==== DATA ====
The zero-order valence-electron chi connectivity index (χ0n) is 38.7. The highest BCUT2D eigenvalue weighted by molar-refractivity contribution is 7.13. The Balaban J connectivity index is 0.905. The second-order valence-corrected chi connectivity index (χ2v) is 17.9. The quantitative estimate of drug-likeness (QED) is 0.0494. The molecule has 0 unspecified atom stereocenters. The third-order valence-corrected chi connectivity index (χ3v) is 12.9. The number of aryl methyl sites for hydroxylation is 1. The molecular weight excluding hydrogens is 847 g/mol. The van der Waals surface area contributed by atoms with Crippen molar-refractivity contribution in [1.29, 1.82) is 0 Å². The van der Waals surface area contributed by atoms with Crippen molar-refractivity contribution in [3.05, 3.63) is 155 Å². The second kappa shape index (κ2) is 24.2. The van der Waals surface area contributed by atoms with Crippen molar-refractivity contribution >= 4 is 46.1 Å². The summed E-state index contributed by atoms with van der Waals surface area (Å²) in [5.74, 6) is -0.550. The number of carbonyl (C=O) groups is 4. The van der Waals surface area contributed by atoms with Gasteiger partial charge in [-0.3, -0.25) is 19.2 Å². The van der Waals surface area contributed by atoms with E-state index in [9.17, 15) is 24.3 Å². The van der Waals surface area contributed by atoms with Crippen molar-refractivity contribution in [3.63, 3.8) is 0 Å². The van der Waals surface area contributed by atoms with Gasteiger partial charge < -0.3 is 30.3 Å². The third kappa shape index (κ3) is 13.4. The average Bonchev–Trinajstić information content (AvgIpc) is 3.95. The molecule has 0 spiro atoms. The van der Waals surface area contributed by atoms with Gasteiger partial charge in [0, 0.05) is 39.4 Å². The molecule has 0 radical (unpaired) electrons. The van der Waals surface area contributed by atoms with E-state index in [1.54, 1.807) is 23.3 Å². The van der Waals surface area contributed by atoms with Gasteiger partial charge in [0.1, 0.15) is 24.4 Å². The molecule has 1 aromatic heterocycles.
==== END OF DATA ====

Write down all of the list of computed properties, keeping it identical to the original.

The zero-order valence-electron chi connectivity index (χ0n) is 38.7. The highest BCUT2D eigenvalue weighted by molar-refractivity contribution is 7.13. The Balaban J connectivity index is 0.905. The second-order valence-corrected chi connectivity index (χ2v) is 17.9. The quantitative estimate of drug-likeness (QED) is 0.0494. The molecule has 0 unspecified atom stereocenters. The third-order valence-corrected chi connectivity index (χ3v) is 12.9. The number of aryl methyl sites for hydroxylation is 1. The molecular weight excluding hydrogens is 847 g/mol. The van der Waals surface area contributed by atoms with Crippen molar-refractivity contribution in [1.29, 1.82) is 0 Å². The van der Waals surface area contributed by atoms with Crippen molar-refractivity contribution in [3.05, 3.63) is 155 Å². The second kappa shape index (κ2) is 24.2. The van der Waals surface area contributed by atoms with Crippen molar-refractivity contribution >= 4 is 46.1 Å². The summed E-state index contributed by atoms with van der Waals surface area (Å²) in [5.74, 6) is -0.550. The number of carbonyl (C=O) groups is 4. The van der Waals surface area contributed by atoms with Gasteiger partial charge in [-0.3, -0.25) is 19.2 Å². The van der Waals surface area contributed by atoms with E-state index in [9.17, 15) is 24.3 Å². The van der Waals surface area contributed by atoms with Crippen molar-refractivity contribution in [3.63, 3.8) is 0 Å². The van der Waals surface area contributed by atoms with Gasteiger partial charge < -0.3 is 30.3 Å². The third kappa shape index (κ3) is 13.4. The average Bonchev–Trinajstić information content (AvgIpc) is 3.95. The molecule has 0 spiro atoms. The van der Waals surface area contributed by atoms with Gasteiger partial charge in [0, 0.05) is 39.4 Å². The molecule has 0 radical (unpaired) electrons. The van der Waals surface area contributed by atoms with E-state index in [1.54, 1.807) is 23.3 Å². The van der Waals surface area contributed by atoms with Gasteiger partial charge in [0.1, 0.15) is 24.4 Å². The molecule has 1 aromatic heterocycles.